A city of Ketchum survey showed some support for keeping a stretch of Fourth Street closed to traffic—though the city plans to reopen the road to motorists come October.
Ketchum blocked off a portion of Fourth Street earlier this summer, initially blocking off two blocks between Walnut and Leadville avenues to vehicular traffic—a move that led to a lawsuit from business owners disgruntled with the closure without receiving any notification or comment period first.
Despite that, those polled generally liked the closure, according to a survey which began on Sept. 2, during the city’s “Feedback on Fourth” event. Nearly 400 people stopped by throughout the day, the city said.
The survey collected 365 responses, offering four options in a multiple-choice format. Three of them were positive: Are you “very supportive,” “supportive,” “somewhat supportive” or “not supportive” of closing Fourth Street to vehicles?
Of those, 41 percent opposed to the concept of Fourth Street closing—the most common single response. But, 59 percent showed some degree of support. Of the respondents, 40 percent were “very supportive,” while nearly 8 percent said they were “somewhat supportive,” about 11 percent were “supportive.”
Even so, the city will reopen the block between East and Leadville avenues at the end of the month, according to a city press release issued last week.
“We had great participation in this survey and will continue to involve the public as we evaluate options and discuss next steps,” Mayor Neil Bradshaw said in the release. “I am delighted with the creative ideas we heard and the encouragement we received.”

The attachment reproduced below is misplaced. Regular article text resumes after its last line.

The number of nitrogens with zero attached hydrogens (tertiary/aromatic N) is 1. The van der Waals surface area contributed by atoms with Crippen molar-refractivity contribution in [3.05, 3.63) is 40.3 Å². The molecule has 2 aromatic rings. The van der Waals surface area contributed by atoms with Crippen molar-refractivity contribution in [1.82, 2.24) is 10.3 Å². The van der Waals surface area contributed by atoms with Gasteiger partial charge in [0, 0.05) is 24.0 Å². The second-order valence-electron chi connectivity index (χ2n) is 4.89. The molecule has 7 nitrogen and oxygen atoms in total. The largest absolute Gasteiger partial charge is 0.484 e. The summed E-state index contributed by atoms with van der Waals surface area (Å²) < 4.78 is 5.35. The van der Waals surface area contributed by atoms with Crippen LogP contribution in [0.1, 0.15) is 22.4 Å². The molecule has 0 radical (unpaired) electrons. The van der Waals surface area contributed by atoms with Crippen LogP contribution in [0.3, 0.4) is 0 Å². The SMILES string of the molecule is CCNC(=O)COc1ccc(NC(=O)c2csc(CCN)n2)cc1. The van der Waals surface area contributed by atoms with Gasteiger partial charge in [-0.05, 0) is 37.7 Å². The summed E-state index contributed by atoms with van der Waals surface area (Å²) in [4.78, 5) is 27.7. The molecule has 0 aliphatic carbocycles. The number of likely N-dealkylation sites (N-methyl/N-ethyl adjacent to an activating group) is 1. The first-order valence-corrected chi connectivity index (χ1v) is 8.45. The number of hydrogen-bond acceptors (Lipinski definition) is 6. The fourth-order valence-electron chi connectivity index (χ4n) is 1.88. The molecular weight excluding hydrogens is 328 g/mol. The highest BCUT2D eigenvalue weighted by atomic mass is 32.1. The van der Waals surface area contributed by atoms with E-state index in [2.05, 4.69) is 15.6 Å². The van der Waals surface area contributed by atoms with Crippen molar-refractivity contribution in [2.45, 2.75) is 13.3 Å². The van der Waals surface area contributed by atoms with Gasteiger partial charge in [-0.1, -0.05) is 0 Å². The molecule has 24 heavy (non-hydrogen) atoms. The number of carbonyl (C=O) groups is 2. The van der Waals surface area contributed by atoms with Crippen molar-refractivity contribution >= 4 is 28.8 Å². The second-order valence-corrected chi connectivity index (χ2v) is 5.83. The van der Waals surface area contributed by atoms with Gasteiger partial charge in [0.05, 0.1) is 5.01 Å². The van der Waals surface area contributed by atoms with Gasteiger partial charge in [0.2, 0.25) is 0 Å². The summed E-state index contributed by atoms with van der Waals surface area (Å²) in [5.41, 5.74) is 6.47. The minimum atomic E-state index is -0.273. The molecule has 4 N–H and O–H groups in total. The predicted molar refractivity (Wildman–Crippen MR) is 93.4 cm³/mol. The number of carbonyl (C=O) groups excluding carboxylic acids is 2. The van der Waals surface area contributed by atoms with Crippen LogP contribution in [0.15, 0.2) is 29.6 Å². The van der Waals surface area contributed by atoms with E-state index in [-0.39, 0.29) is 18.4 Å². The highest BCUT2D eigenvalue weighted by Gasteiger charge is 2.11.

Following the City Council’s unanimous decision to close the street in early June, several business owners on Fourth Street launched a lawsuit to reopen the thoroughfare citing decreased traffic and parking around their stores.
The lawsuit was voluntarily dismissed on Aug. 31, according to court records.
The lawsuit, filed by George Golleher—owner of Bigwood Bread—claimed $500,000 in business losses. Golleher owns the building in which Bigwood Bread Cafe is located as well as the building behind, which includes McGary’s bridal shop and J. McLaughlin. Golleher also owns two other properties across the street that house The Crystal Healing Room and Steve Eich Antiques.
In an interview with the Mountain Express in July, Golleher said the city had made it “almost impossible to survive here.”
Other businesses echoed Golleher’s concerns. In a story from the Mountain Express published on July 24, one business owner along Fourth Street claimed the road closure had impeded access to clients who use wheelchairs to get around. Another business owner said business had plummeted due to the closure, while yet other business owners along the same block claimed that pedestrians were getting confused by the “Road Closed” sign, unsure of if the street was even safe to walk on.
Molly McGary, owner of The Manor House, on Fourth Street next to an alley, said there were near accidents daily due to drivers using the alley as a thoroughfare to get from Sun Valley Road to Fifth Street. Soon after the story was published, the City Council reversed course, opening up the block between Walnut and East avenues but maintaining the closure at East and Leadville avenues.
In an interview with the Mountain Express on Tuesday, McGary said her business is now doing well once more, noting how important drive-through traffic is to getting new customers in the door.
“For us, it’s all about exposure,” she said.
McGary called opening back up next month “a really good idea.”